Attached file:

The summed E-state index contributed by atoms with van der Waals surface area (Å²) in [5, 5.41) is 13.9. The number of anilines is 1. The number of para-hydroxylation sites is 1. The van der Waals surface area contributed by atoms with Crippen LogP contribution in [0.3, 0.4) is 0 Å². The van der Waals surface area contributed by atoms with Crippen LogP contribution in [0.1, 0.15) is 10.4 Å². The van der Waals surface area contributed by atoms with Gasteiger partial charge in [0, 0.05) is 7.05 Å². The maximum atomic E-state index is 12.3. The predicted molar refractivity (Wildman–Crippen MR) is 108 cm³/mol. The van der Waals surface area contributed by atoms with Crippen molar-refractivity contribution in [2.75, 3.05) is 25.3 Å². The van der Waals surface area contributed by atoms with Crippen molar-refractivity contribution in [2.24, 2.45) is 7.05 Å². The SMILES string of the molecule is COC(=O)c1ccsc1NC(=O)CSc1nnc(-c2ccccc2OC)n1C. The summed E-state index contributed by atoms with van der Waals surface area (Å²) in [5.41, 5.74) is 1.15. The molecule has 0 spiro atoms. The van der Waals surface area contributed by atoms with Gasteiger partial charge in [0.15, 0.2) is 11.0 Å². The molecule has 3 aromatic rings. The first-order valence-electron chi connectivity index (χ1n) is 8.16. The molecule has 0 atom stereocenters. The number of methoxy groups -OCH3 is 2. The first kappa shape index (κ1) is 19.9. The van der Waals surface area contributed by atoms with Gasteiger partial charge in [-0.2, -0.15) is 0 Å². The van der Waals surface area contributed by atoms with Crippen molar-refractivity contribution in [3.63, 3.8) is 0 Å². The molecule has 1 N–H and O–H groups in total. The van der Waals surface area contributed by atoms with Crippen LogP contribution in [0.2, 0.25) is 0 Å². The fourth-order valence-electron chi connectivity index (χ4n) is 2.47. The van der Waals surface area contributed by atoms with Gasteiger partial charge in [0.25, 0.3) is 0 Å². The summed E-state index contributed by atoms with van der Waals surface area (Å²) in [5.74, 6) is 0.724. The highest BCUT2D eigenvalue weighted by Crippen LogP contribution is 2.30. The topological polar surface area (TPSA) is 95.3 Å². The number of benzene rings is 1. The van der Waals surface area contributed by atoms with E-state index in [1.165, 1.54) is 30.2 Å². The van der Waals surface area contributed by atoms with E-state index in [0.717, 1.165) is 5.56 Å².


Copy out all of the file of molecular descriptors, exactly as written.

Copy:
The summed E-state index contributed by atoms with van der Waals surface area (Å²) in [5, 5.41) is 13.9. The number of anilines is 1. The number of para-hydroxylation sites is 1. The van der Waals surface area contributed by atoms with Crippen LogP contribution in [0.3, 0.4) is 0 Å². The van der Waals surface area contributed by atoms with Crippen LogP contribution in [0.1, 0.15) is 10.4 Å². The van der Waals surface area contributed by atoms with Gasteiger partial charge in [0, 0.05) is 7.05 Å². The maximum atomic E-state index is 12.3. The predicted molar refractivity (Wildman–Crippen MR) is 108 cm³/mol. The van der Waals surface area contributed by atoms with Crippen molar-refractivity contribution in [2.75, 3.05) is 25.3 Å². The van der Waals surface area contributed by atoms with Crippen molar-refractivity contribution in [2.24, 2.45) is 7.05 Å². The SMILES string of the molecule is COC(=O)c1ccsc1NC(=O)CSc1nnc(-c2ccccc2OC)n1C. The summed E-state index contributed by atoms with van der Waals surface area (Å²) in [5.41, 5.74) is 1.15. The molecule has 0 spiro atoms. The van der Waals surface area contributed by atoms with Gasteiger partial charge in [0.15, 0.2) is 11.0 Å². The molecule has 3 aromatic rings. The first-order valence-electron chi connectivity index (χ1n) is 8.16. The molecule has 0 atom stereocenters. The number of methoxy groups -OCH3 is 2. The first kappa shape index (κ1) is 19.9. The van der Waals surface area contributed by atoms with Gasteiger partial charge in [-0.2, -0.15) is 0 Å². The van der Waals surface area contributed by atoms with Crippen molar-refractivity contribution in [3.63, 3.8) is 0 Å². The molecule has 1 N–H and O–H groups in total. The van der Waals surface area contributed by atoms with Crippen LogP contribution in [0.2, 0.25) is 0 Å². The fourth-order valence-electron chi connectivity index (χ4n) is 2.47. The van der Waals surface area contributed by atoms with Gasteiger partial charge in [0.25, 0.3) is 0 Å². The summed E-state index contributed by atoms with van der Waals surface area (Å²) in [5.74, 6) is 0.724. The highest BCUT2D eigenvalue weighted by Crippen LogP contribution is 2.30. The topological polar surface area (TPSA) is 95.3 Å². The number of benzene rings is 1. The van der Waals surface area contributed by atoms with E-state index in [1.165, 1.54) is 30.2 Å². The van der Waals surface area contributed by atoms with E-state index in [0.717, 1.165) is 5.56 Å².